Crew 167: The Grand Block Odyssey – Review
Follow Genre: Puzzle game
Developer: Oddbreeze
Publisher: Oddbreeze
Platform: PC, Mac
Tested on: PC

Crew 167: The Grand Block Odyssey – Review

Site Score
Good: Great story, Very challenging
Bad: No hints, Graphics could use some work
User Score
(2 votes)
Click to vote
VN:F [1.9.22_1171]
Rating: 6.5/10 (2 votes cast)

Solving puzzles keeps your brain young and in these trying times more than ever before, it’s important to look for meaningful distractions to keep you busy. Despite its long title, Crew 167: The Grand Block Odyssey is a rather straightforward game, with simple mechanics that gradually get harder as you go. But underneath hides an intriguing Sci-Fi story you might not expect.


Starting us off with a narrated cutscene, Crew 167 has a bleak premise. The Earth’s population has grown far beyond its maximum capacity with 11 billion humans and the race has begun to find a new planet that could sustain human life before we wipe ourselves out. Other missions have already failed and you are currently on a spaceship on your way to Hope 9, perhaps humanity’s best bet at preventing even greater disasters, though there is no certainty that Hope 9 will work out. Crew 167 – which is the name of your character – bears the responsibility of bringing the mission to a successful end, something that induces quite some stress on him. Stress that escalates with a malfunctioning brain chip, manifesting in psychological ways and setting up an interesting narrative about human existence and the anxiety that plagues us in the technological age. Besides the cutscenes, a surprising amount of extra lore can be found by reading articles and advertisements on the computers, giving us a look at life back on Earth as well.


Crew 167 looks a bit rough around the edges. The main gameplay when solving puzzles presents a top-down view where you can see the entire room at once and this less detailed approach actually works very well. It’s when the cutscenes start that the animation gets a bit wonky. The art style is supposed to look realistic but feels more creepy at times. As this is the studio’s first game, however, this can easily be forgiven. A major element of the game involves a glitching AI and that means a lot of visual effects come into play, though the eye strain is kept to a minimum. You’re even able to turn down the amount of glitching in the options menu to prevent a headache.


The soundtrack of Crew 167 is nothing to complain about, though it didn’t blow us out of the water either. Most tracks are standard Sci-Fi fare consisting of low tempo piano tunes and while they’re not badly composed, none of it is especially memorable. What is commendable is the voice acting. The majority of the game is voiced, including all cutscenes, and the voice work is not as amateurish as we sometimes expect from smaller indie games, instead enhancing the plot greatly.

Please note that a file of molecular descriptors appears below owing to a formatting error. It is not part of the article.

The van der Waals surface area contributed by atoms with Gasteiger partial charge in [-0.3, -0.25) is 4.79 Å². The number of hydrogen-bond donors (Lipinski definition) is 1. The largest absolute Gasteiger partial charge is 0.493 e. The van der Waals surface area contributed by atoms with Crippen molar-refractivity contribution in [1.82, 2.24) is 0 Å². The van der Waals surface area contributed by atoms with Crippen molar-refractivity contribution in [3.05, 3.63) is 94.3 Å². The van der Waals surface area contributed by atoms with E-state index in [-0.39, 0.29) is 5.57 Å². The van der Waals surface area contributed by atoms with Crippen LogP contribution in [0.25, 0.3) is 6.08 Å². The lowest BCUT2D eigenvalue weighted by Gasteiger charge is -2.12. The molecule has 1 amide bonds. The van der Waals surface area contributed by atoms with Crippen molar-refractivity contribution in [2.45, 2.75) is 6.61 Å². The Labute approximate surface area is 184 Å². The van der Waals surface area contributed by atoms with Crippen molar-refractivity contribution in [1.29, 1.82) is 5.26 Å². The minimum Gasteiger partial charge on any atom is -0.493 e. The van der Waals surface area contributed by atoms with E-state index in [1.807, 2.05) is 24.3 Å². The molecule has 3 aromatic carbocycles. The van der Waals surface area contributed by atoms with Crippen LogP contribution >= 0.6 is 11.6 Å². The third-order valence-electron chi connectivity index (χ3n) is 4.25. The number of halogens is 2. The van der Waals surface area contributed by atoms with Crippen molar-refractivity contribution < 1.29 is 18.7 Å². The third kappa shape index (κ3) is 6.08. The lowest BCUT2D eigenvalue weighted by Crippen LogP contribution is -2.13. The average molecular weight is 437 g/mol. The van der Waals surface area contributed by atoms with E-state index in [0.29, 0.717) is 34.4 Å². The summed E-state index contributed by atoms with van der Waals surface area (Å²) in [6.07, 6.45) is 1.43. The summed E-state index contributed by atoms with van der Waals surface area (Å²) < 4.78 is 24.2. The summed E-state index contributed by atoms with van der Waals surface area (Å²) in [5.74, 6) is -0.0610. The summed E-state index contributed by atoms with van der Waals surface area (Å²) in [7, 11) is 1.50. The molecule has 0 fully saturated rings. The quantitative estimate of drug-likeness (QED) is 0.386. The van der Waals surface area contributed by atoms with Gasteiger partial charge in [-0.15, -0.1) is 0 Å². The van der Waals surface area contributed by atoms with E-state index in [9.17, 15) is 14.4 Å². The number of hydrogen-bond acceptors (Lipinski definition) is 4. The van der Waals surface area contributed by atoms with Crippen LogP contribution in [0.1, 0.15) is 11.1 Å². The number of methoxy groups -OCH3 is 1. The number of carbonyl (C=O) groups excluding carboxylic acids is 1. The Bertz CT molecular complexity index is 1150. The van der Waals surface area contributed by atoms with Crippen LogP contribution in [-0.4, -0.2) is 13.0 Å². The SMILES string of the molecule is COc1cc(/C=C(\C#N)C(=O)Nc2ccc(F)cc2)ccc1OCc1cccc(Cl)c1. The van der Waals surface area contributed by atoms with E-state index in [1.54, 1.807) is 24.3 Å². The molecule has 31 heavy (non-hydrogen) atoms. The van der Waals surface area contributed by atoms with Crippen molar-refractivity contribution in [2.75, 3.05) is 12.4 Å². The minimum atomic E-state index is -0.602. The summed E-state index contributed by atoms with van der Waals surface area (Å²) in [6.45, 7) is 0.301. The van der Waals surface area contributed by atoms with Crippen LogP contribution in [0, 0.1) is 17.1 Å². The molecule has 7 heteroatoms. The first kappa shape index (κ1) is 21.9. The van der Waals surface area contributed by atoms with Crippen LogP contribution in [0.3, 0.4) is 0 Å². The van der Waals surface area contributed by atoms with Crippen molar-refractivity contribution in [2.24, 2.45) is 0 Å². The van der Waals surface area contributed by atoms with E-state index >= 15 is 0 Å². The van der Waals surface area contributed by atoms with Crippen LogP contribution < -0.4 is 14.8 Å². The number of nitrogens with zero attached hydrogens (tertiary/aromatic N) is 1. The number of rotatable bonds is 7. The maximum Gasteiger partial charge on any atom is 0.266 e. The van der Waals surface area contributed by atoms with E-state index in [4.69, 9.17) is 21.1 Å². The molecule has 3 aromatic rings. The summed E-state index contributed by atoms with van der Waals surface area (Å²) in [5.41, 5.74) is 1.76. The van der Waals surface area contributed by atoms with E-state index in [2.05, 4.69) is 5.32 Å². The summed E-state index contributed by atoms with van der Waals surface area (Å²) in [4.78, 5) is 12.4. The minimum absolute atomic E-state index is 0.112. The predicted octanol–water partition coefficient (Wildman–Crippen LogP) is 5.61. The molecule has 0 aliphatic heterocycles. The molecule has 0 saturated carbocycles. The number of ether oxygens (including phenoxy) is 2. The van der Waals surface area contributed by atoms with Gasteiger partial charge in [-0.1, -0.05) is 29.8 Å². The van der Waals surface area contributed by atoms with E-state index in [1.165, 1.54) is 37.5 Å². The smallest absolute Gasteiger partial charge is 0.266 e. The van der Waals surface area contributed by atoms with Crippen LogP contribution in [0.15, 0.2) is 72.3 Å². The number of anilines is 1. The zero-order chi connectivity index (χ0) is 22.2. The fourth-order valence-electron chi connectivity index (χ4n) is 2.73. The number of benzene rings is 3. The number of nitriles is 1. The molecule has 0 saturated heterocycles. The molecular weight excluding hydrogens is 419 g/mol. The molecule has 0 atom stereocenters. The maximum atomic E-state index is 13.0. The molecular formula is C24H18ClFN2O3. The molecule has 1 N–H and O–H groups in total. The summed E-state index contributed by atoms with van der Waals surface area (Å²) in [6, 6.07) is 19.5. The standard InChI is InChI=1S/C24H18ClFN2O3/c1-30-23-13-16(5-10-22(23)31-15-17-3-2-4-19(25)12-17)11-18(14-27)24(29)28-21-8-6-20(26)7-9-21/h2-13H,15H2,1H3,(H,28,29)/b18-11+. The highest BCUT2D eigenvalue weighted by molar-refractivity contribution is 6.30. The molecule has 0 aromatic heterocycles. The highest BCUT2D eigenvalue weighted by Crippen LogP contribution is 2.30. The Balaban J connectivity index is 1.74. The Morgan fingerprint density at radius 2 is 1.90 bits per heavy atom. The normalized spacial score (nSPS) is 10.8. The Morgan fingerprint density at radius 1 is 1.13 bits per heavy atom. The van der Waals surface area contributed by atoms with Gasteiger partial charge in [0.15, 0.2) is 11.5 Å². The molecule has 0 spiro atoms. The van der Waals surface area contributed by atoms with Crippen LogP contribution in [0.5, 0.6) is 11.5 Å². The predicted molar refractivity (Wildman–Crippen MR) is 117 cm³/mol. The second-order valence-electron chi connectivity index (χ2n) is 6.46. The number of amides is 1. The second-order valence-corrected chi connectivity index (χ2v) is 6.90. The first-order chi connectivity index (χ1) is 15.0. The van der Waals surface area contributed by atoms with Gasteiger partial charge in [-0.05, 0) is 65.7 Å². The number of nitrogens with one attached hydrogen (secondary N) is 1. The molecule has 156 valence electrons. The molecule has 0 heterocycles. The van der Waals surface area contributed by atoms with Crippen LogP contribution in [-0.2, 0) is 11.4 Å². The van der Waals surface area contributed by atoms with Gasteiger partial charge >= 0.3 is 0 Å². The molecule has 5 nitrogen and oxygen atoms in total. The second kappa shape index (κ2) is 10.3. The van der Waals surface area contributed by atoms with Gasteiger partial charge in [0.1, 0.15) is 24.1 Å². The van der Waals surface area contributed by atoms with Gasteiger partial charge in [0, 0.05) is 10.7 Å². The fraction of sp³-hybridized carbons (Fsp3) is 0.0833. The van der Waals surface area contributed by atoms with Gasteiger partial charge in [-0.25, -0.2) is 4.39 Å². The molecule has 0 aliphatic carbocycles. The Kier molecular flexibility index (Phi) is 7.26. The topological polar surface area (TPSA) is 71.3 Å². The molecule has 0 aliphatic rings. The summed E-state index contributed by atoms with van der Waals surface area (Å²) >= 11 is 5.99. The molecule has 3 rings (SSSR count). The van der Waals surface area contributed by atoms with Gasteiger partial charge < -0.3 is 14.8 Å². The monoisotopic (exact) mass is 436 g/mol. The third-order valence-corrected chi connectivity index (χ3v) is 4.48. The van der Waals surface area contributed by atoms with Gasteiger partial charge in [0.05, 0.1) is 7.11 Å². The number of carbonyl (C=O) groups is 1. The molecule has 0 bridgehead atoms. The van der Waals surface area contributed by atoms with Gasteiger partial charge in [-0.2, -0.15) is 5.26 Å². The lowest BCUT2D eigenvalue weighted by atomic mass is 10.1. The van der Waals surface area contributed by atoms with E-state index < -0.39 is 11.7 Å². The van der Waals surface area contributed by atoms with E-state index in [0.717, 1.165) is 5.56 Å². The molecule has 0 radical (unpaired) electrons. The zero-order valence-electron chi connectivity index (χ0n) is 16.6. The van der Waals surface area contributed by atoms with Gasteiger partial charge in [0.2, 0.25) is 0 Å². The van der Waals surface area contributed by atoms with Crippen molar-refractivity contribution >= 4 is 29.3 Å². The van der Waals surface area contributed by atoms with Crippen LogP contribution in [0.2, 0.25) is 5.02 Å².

Crew 167: The Grand Block Odyssey is a puzzle game with a focus on the story. The mechanics of the puzzles are simple at first, but as you play new challenges are introduced until your brain has to kick in high gear to figure out the solutions. The type of puzzle utilized in this game is probably older than time itself: you’re dropped into a room with a few boxes and some buttons that those boxes will need to be pushed onto. Pushing a box will make it slide into that direction endlessly, until it meets resistance, be that the wall or another box. As straightforward as that sounds, it is easy to get stuck. Luckily you can always reset the room to start over.

Later on, you will come across other types of boxes that complicate matters; such as boxes that can only be moved a certain amount of times or ones with countdowns that limit the number of seconds you have to think about your moves. There are no in-game explanations to these new elements as they’re being introduced, so prepare to spend some time figuring them out on your own. In fact, there is no hint system at all, meaning that if you get stuck, you’re truly stuck. The difficulty of the game increases rapidly later on and isn’t very easy to start with, so if you’re a beginner at these types of games this one might better be left for more advanced puzzlers.

The silver lining is that you don’t always have to solve all the puzzles to proceed to the next part of the game. While completionists are free to tackle every single puzzle they come across, a decent amount of them is actually optional. So if you truly can’t figure one out, you might be able to leave it unsolved and still complete the game. Another fun feature is the sandbox mode, where players can make their own puzzles and solve those of others, meaning that even after beating the game, there is some incentive to come back for more.


Crew 167 sets up a nice little game with an intriguing mystery story hiding beneath it. Easy puzzles quickly change into true challenges that will leave you scratching your head. While the graphics might need some work and some hints would have been nice, the narrative easily overshadows the rough edges and makes this puzzler quite fun, if not a hard nut to crack.

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Rating: 6.5/10 (2 votes cast)
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Crew 167: The Grand Block Odyssey - Review, 6.5 out of 10 based on 2 ratings

Games are my escape and writing is my passion.

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